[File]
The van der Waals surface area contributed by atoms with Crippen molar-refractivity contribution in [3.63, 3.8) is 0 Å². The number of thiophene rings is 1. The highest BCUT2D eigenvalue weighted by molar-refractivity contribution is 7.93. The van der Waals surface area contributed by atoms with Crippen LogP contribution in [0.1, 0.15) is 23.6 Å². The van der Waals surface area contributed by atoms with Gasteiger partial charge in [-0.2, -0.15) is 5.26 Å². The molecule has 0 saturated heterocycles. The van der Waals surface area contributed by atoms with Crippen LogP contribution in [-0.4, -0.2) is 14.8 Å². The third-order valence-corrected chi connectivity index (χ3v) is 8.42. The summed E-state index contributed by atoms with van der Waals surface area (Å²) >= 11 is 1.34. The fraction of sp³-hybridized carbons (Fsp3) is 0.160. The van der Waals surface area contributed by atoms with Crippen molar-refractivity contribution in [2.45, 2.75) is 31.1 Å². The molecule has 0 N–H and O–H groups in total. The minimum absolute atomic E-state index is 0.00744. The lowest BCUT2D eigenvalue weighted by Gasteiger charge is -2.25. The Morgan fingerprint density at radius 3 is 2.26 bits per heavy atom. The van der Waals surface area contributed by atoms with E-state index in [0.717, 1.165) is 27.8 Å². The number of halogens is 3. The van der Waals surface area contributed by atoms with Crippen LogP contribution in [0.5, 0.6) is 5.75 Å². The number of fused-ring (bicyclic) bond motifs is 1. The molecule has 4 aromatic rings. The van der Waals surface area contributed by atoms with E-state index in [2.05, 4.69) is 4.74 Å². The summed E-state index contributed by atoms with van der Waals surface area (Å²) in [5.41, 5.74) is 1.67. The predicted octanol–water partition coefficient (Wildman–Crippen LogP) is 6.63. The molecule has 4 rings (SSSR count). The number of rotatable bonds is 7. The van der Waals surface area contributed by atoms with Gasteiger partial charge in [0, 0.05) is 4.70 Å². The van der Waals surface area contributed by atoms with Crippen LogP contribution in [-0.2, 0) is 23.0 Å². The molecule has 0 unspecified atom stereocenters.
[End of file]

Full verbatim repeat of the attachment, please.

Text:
The van der Waals surface area contributed by atoms with Crippen molar-refractivity contribution in [3.63, 3.8) is 0 Å². The number of thiophene rings is 1. The highest BCUT2D eigenvalue weighted by molar-refractivity contribution is 7.93. The van der Waals surface area contributed by atoms with Crippen LogP contribution in [0.1, 0.15) is 23.6 Å². The van der Waals surface area contributed by atoms with Gasteiger partial charge in [-0.2, -0.15) is 5.26 Å². The molecule has 0 saturated heterocycles. The van der Waals surface area contributed by atoms with Crippen LogP contribution in [-0.4, -0.2) is 14.8 Å². The third-order valence-corrected chi connectivity index (χ3v) is 8.42. The summed E-state index contributed by atoms with van der Waals surface area (Å²) >= 11 is 1.34. The fraction of sp³-hybridized carbons (Fsp3) is 0.160. The van der Waals surface area contributed by atoms with Crippen molar-refractivity contribution in [2.45, 2.75) is 31.1 Å². The molecule has 0 N–H and O–H groups in total. The minimum absolute atomic E-state index is 0.00744. The lowest BCUT2D eigenvalue weighted by Gasteiger charge is -2.25. The Morgan fingerprint density at radius 3 is 2.26 bits per heavy atom. The van der Waals surface area contributed by atoms with E-state index in [0.717, 1.165) is 27.8 Å². The number of halogens is 3. The van der Waals surface area contributed by atoms with Crippen LogP contribution in [0.5, 0.6) is 5.75 Å². The number of fused-ring (bicyclic) bond motifs is 1. The molecule has 4 aromatic rings. The van der Waals surface area contributed by atoms with E-state index in [2.05, 4.69) is 4.74 Å². The summed E-state index contributed by atoms with van der Waals surface area (Å²) in [5.41, 5.74) is 1.67. The predicted octanol–water partition coefficient (Wildman–Crippen LogP) is 6.63. The molecule has 4 rings (SSSR count). The number of rotatable bonds is 7. The van der Waals surface area contributed by atoms with Gasteiger partial charge in [0, 0.05) is 4.70 Å². The van der Waals surface area contributed by atoms with Crippen LogP contribution in [-0.2, 0) is 23.0 Å². The molecule has 0 unspecified atom stereocenters.